183. Information Memorandum From the Assistant Secretary of State for European and Canadian Affairs (Ridgway) to Secretary of State Shultz 1


  • Gorbachev’s Arms Control Proposal: A Reflection of Assertive Leadership

The NST elements of Gorbachev’s January 15 initiative have grabbed the headlines, and, as we have noted elsewhere, may well represent an important evolution in Moscow’s positions in some areas (e.g. INF). There are other aspects of the proposals, however, which are also worth noting. One involves moves in non-NST arms control negotiations; another, perhaps even more important, is what the initiative tells us about Gorbachev’s domestic position.

Other Arms Control Moves

Gorbachev also announced moves on nuclear testing, MBFR, CDE, and CW. The moves were not major concessions, but they did make unreasonable Soviet positions a bit less unreasonable. They included:

Nuclear Testing: A three-month extension on the unilateral Soviet moratorium (the Soviets traditionally do not schedule many tests during the winter).

CDE: Readiness to defer notification of naval exercises until the second phase of CDE. They are still pushing for notification of air exercises. Independent air and naval activities are both explicitly excluded from the CDE mandate.

MBFR: Acceptance of permanent manned entry points for verifying forces entering the MBFR reductions area—something we have insisted upon for years as a necessary element of any meaningful verification regime. They did not respond to the verification proposals made in the latest Western proposal, including up to 30 challenge inspections annually.

CW: Support for prompt declaration and eventual destruction of CW production facilities, as well as destruction of CW stockpiles, to take place under “international on-site verification;” and a ban on transfer of CW to third countries. While the Soviets have, of course, [Page 793] been violators of past CW agreements, there has been less evidence of such violations under Gorbachev. Combined with Gorbachev’s Geneva non-proliferation statement, this latest move may foreshadow a more forthcoming Soviet stance on some CW issues than in the past.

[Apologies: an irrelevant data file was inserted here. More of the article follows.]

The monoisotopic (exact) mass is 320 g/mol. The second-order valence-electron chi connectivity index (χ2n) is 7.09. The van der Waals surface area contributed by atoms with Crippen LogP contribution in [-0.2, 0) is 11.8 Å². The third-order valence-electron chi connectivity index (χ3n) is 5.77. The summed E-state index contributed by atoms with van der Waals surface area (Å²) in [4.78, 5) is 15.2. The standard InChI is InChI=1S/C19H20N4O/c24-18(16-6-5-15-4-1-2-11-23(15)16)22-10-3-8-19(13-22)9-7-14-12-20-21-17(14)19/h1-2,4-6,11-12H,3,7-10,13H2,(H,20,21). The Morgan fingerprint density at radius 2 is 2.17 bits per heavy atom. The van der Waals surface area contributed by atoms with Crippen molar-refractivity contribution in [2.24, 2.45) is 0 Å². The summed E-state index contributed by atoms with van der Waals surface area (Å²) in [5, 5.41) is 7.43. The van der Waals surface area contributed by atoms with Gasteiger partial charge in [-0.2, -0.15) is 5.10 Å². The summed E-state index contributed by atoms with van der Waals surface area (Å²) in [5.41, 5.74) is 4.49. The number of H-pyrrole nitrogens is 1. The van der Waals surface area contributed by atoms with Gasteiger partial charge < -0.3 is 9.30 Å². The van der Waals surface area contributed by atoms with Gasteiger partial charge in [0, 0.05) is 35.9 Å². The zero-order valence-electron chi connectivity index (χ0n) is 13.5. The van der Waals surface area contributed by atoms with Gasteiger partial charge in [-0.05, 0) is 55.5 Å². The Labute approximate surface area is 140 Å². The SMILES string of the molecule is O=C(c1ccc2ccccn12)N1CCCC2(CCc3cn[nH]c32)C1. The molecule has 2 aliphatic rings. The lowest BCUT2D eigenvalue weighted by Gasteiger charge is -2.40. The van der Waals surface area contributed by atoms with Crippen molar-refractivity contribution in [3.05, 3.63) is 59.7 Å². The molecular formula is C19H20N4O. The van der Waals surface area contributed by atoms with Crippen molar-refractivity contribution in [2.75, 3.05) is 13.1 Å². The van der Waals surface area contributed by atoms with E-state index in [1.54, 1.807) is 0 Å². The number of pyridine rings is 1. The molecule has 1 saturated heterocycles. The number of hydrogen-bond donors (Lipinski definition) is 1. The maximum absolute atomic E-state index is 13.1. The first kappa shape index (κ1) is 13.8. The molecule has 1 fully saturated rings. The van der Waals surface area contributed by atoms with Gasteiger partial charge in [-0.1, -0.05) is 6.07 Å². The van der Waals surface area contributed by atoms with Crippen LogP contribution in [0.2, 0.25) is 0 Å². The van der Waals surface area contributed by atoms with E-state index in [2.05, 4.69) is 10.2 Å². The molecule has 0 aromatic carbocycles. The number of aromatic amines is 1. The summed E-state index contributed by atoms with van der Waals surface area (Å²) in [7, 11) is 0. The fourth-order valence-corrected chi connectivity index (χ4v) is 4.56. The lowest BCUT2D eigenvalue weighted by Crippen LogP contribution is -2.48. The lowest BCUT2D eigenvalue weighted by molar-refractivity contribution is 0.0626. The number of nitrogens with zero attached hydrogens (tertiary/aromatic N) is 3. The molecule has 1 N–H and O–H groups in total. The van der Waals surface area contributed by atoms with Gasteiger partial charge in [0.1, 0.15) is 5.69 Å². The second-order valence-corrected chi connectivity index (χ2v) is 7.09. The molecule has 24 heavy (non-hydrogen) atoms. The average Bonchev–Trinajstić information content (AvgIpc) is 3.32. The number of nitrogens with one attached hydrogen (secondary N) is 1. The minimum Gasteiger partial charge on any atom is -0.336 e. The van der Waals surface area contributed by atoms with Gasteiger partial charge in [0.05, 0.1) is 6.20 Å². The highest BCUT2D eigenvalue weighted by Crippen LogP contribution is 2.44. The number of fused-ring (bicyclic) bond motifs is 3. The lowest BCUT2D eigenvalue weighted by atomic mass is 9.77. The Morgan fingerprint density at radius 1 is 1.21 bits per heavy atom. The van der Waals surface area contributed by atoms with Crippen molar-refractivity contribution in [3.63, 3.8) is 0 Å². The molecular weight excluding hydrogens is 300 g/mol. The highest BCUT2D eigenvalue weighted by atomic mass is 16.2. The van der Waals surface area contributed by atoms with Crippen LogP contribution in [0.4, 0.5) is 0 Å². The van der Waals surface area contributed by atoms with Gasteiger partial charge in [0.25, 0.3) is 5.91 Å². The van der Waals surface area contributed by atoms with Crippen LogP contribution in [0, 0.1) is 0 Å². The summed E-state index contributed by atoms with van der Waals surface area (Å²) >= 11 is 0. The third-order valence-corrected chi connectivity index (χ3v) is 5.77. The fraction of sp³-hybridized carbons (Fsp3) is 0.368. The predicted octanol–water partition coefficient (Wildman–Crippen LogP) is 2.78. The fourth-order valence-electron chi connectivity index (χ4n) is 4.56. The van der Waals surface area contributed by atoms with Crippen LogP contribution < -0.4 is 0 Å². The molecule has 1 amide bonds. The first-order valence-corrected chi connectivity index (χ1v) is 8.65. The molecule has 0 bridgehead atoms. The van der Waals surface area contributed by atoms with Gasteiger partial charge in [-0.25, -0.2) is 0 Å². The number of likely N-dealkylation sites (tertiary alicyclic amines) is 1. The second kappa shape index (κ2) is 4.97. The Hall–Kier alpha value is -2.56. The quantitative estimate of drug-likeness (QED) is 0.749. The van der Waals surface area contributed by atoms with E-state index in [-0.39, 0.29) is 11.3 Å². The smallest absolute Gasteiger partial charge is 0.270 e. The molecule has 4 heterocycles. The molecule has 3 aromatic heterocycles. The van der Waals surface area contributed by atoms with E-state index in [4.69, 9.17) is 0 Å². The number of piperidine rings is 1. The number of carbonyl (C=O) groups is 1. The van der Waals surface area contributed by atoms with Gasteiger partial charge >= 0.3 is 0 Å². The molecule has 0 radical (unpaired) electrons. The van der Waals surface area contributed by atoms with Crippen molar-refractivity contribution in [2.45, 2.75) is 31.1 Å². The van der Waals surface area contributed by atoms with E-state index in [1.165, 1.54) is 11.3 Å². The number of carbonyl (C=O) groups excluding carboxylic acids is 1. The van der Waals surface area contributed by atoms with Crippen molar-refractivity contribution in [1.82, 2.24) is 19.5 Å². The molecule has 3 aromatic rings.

Implications for Gorbachev’s Domestic Position

These steps in non-NST arms control fora, while by no means adequate, are moves in our direction. Like Gorbachev’s decision to put off compensation for British and French systems in INF, they cannot have been popular with the Soviet military.2 Indeed, they come in the wake of evidence of strains between Gorbachev and his top military brass. That Gorbachev was able to force these decisions through in the face of probable military opposition, at a time when preparations for the February Party Congress and the far-reaching personnel and programmatic changes which will accompany it are reaching a critical stage, suggests that his position is extremely strong. A leader so clearly able to have his way on controversial issues at such a time is—in contrast to his predecessors—one with whom a serious give-and-take, and ultimately a balanced agreement on arms control should be possible.3

  1. Source: Reagan Library, George Shultz Papers, Executive Secretariat Sensitive (01/18/1986–01/21/1986); NLR–775–15–8–10–6. Secret; Sensitive. Sent through Armacost, who did not initial the memorandum. Drafted by Fried and Schoettle on January 17; cleared by Parris, Palmer, Burton, Caldwell, and Thielmann. Fried initialed for all the clearing officials.
  2. In a January 27 information memorandum to Shultz, Rodman wrote in the summary: “Our knowledge of Gorbachev’s relations with the Soviet military is very sketchy, and we cannot be sure that Soviet Generals are uniformly opposed to his present posture on arms control. There may well be a diversity of views in the Soviet military. Under these circumstances, we should be cautious in allowing speculation about civil-military strains in the USSR to influence our policy.” (Department of State, S/P, Memoranda/Correspondence from the Director of the Policy Planning Staff, Lot 89D149, S/P Chrons January 1986)
  3. In his memorandum to Shultz (see footnote 2, above), Rodman continued: “I read with interest Ambassador Ridgway’s January 21 memorandum to you, in which she stressed that Gorbachev’s arms control proposal is a reflection of his assertive leadership and his strong position in the Kremlin. Although I concur with Ambassador Ridgway’s view that Gorbachev is an assertive, politically secure leader, I would be more cautious in concluding that Gorbachev pushed through his proposal against the opposition of the Soviet military. We know far too little about internal Soviet debates to support conclusions of this kind.”